Closing the gender pay gap is not proving to be a linear process as the changing environment is resulting in constantly moving goalposts. This article, therefore, focuses on identifying institutional arrangements and policies that may promote an environment conducive to gender pay equity. A review of institutional mechanisms and outcomes in wage setting, covering legal, collective and voluntary initiatives, finds that such an environment involves three characteristics, namely: labour market inclusiveness in order to narrow not widen overall wage inequalities; policies to generate the political will to achieve gender equality, which may require aligning gender pay equality issues with wider progressive equality agendas; and more transparent systems of wage setting and outcomes. The contention that gender pay equality is more likely to be achieved in more inclusive labour markets and societies also implies that there are strong interactions across policy domains and mechanisms; action on one front may not be successful if it is not supported by complementary policies and reinforcing mechanisms. Four main policy areas are identified and discussed: these are aimed at extending regulatory coverage, raising minimum standards, promoting fairness and developing more proactive and holistic mechanisms of implementation, for example through a ‘gender duty’.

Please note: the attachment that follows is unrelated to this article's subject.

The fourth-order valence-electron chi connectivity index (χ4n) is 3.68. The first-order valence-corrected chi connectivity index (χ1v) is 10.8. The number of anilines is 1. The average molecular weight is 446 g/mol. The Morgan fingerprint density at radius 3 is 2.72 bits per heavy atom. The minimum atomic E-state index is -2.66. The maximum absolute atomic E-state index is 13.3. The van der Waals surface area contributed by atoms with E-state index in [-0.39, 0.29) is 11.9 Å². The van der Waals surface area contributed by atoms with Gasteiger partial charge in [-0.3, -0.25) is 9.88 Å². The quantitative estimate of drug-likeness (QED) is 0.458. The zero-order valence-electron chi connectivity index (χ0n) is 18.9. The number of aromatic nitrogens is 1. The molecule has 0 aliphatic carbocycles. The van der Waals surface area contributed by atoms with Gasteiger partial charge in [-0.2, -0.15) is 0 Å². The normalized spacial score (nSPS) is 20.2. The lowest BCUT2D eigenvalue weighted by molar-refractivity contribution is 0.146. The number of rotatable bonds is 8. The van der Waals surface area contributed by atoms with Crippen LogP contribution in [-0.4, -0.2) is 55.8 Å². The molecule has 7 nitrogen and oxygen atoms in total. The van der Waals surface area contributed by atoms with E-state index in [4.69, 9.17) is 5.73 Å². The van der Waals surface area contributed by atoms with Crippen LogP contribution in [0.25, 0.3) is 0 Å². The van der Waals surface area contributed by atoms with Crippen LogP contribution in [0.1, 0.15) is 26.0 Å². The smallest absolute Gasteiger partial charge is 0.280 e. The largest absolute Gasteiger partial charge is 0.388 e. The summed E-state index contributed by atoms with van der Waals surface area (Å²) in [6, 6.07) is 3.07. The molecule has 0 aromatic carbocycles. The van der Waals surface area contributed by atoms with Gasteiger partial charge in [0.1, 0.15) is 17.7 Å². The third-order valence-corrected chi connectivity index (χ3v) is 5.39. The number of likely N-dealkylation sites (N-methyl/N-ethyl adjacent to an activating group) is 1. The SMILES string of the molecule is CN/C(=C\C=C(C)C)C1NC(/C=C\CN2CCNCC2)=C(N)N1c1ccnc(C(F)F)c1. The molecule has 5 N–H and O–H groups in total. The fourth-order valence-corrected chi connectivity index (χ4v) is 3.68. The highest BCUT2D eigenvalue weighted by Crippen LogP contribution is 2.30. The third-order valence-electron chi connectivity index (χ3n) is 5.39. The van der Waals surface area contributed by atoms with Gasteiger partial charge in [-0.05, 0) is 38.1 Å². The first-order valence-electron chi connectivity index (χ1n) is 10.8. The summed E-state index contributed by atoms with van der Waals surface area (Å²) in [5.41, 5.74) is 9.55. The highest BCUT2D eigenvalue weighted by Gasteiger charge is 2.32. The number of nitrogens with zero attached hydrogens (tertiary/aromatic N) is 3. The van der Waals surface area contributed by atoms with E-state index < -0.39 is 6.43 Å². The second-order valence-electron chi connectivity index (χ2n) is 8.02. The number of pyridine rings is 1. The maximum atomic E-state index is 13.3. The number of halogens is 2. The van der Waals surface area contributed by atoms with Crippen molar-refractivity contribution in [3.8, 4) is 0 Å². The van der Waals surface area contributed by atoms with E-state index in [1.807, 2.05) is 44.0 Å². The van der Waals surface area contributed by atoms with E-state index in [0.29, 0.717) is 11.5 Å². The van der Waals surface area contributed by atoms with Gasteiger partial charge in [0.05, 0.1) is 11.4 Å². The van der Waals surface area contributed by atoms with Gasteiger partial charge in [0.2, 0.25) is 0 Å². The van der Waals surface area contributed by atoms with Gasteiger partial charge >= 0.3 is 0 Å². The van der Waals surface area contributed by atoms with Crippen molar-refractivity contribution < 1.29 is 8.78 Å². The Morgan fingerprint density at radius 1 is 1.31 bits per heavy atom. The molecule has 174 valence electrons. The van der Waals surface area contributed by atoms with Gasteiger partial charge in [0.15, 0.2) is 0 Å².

**The other articles in the first edition of the U of OxHRH J can be found here**